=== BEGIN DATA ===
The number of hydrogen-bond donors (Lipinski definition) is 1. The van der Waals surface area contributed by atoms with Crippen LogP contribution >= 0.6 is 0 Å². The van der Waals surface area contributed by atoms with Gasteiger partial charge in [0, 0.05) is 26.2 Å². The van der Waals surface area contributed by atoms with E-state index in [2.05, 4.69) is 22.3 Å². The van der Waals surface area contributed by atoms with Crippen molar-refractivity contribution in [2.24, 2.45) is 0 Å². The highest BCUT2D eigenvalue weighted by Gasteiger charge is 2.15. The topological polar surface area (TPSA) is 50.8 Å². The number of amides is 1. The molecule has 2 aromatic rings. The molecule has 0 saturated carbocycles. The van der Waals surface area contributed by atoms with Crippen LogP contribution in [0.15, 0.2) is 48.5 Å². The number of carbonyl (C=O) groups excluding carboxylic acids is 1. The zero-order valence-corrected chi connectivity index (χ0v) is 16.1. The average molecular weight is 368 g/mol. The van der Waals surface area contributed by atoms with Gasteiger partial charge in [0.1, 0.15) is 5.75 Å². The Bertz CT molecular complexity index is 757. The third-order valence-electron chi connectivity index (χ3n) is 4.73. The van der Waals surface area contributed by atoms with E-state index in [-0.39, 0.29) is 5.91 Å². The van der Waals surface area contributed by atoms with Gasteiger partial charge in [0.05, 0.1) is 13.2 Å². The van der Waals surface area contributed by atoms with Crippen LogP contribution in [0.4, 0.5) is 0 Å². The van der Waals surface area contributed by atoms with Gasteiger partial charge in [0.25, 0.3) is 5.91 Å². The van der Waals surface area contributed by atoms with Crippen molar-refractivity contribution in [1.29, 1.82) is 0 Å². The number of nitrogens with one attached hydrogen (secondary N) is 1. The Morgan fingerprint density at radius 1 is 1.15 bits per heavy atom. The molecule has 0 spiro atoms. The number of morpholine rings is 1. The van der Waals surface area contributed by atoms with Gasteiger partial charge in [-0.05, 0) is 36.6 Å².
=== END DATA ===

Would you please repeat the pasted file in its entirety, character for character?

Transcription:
The number of hydrogen-bond donors (Lipinski definition) is 1. The van der Waals surface area contributed by atoms with Crippen LogP contribution >= 0.6 is 0 Å². The van der Waals surface area contributed by atoms with Gasteiger partial charge in [0, 0.05) is 26.2 Å². The van der Waals surface area contributed by atoms with E-state index in [2.05, 4.69) is 22.3 Å². The van der Waals surface area contributed by atoms with Crippen molar-refractivity contribution in [2.24, 2.45) is 0 Å². The highest BCUT2D eigenvalue weighted by Gasteiger charge is 2.15. The topological polar surface area (TPSA) is 50.8 Å². The number of amides is 1. The molecule has 2 aromatic rings. The molecule has 0 saturated carbocycles. The van der Waals surface area contributed by atoms with Crippen LogP contribution in [0.15, 0.2) is 48.5 Å². The number of carbonyl (C=O) groups excluding carboxylic acids is 1. The zero-order valence-corrected chi connectivity index (χ0v) is 16.1. The average molecular weight is 368 g/mol. The van der Waals surface area contributed by atoms with Gasteiger partial charge in [0.1, 0.15) is 5.75 Å². The Bertz CT molecular complexity index is 757. The third-order valence-electron chi connectivity index (χ3n) is 4.73. The van der Waals surface area contributed by atoms with E-state index in [-0.39, 0.29) is 5.91 Å². The van der Waals surface area contributed by atoms with Gasteiger partial charge in [0.05, 0.1) is 13.2 Å². The van der Waals surface area contributed by atoms with Crippen LogP contribution in [0.4, 0.5) is 0 Å². The van der Waals surface area contributed by atoms with Gasteiger partial charge in [0.25, 0.3) is 5.91 Å². The van der Waals surface area contributed by atoms with Crippen molar-refractivity contribution in [1.29, 1.82) is 0 Å². The number of nitrogens with one attached hydrogen (secondary N) is 1. The Morgan fingerprint density at radius 1 is 1.15 bits per heavy atom. The molecule has 0 spiro atoms. The number of morpholine rings is 1. The van der Waals surface area contributed by atoms with Gasteiger partial charge in [-0.05, 0) is 36.6 Å².